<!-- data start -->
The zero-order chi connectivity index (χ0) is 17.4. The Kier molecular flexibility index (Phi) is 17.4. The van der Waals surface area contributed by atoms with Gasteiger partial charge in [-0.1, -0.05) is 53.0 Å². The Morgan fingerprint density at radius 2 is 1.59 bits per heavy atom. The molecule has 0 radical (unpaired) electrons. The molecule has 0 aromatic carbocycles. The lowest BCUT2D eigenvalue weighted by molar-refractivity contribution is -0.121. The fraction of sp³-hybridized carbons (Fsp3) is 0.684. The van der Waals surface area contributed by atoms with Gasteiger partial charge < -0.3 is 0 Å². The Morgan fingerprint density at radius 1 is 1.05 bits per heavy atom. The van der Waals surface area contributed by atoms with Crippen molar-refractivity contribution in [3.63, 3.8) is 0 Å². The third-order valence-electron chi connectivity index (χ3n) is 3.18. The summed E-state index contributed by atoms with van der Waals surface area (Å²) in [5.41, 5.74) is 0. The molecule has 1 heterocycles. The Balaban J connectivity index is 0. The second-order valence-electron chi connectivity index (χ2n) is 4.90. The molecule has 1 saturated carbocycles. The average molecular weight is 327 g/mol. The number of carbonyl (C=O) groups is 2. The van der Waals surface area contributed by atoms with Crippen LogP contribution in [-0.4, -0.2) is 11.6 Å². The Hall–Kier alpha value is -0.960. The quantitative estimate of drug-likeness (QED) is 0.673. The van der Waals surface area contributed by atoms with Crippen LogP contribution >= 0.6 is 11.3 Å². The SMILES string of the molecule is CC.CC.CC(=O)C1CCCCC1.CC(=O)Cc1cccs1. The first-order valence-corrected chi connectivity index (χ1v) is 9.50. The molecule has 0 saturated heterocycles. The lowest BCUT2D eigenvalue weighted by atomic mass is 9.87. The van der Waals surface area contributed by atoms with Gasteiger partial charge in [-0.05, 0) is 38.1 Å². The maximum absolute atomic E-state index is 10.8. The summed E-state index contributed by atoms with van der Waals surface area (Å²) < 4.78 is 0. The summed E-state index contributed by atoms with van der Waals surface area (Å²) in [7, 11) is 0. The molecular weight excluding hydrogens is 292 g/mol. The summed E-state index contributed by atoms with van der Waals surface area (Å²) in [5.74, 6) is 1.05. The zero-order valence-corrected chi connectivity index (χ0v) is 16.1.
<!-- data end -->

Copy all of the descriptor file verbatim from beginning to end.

The zero-order chi connectivity index (χ0) is 17.4. The Kier molecular flexibility index (Phi) is 17.4. The van der Waals surface area contributed by atoms with Gasteiger partial charge in [-0.1, -0.05) is 53.0 Å². The Morgan fingerprint density at radius 2 is 1.59 bits per heavy atom. The molecule has 0 radical (unpaired) electrons. The molecule has 0 aromatic carbocycles. The lowest BCUT2D eigenvalue weighted by molar-refractivity contribution is -0.121. The fraction of sp³-hybridized carbons (Fsp3) is 0.684. The van der Waals surface area contributed by atoms with Gasteiger partial charge < -0.3 is 0 Å². The Morgan fingerprint density at radius 1 is 1.05 bits per heavy atom. The van der Waals surface area contributed by atoms with Crippen molar-refractivity contribution in [3.63, 3.8) is 0 Å². The third-order valence-electron chi connectivity index (χ3n) is 3.18. The summed E-state index contributed by atoms with van der Waals surface area (Å²) in [5.41, 5.74) is 0. The molecule has 1 heterocycles. The Balaban J connectivity index is 0. The second-order valence-electron chi connectivity index (χ2n) is 4.90. The molecule has 1 saturated carbocycles. The average molecular weight is 327 g/mol. The number of carbonyl (C=O) groups is 2. The van der Waals surface area contributed by atoms with Crippen LogP contribution in [-0.4, -0.2) is 11.6 Å². The Hall–Kier alpha value is -0.960. The quantitative estimate of drug-likeness (QED) is 0.673. The van der Waals surface area contributed by atoms with Crippen LogP contribution >= 0.6 is 11.3 Å². The SMILES string of the molecule is CC.CC.CC(=O)C1CCCCC1.CC(=O)Cc1cccs1. The first-order valence-corrected chi connectivity index (χ1v) is 9.50. The molecule has 0 saturated heterocycles. The lowest BCUT2D eigenvalue weighted by atomic mass is 9.87. The van der Waals surface area contributed by atoms with Gasteiger partial charge in [-0.05, 0) is 38.1 Å². The maximum absolute atomic E-state index is 10.8. The summed E-state index contributed by atoms with van der Waals surface area (Å²) < 4.78 is 0. The summed E-state index contributed by atoms with van der Waals surface area (Å²) in [7, 11) is 0. The molecular weight excluding hydrogens is 292 g/mol. The summed E-state index contributed by atoms with van der Waals surface area (Å²) in [5.74, 6) is 1.05. The zero-order valence-corrected chi connectivity index (χ0v) is 16.1.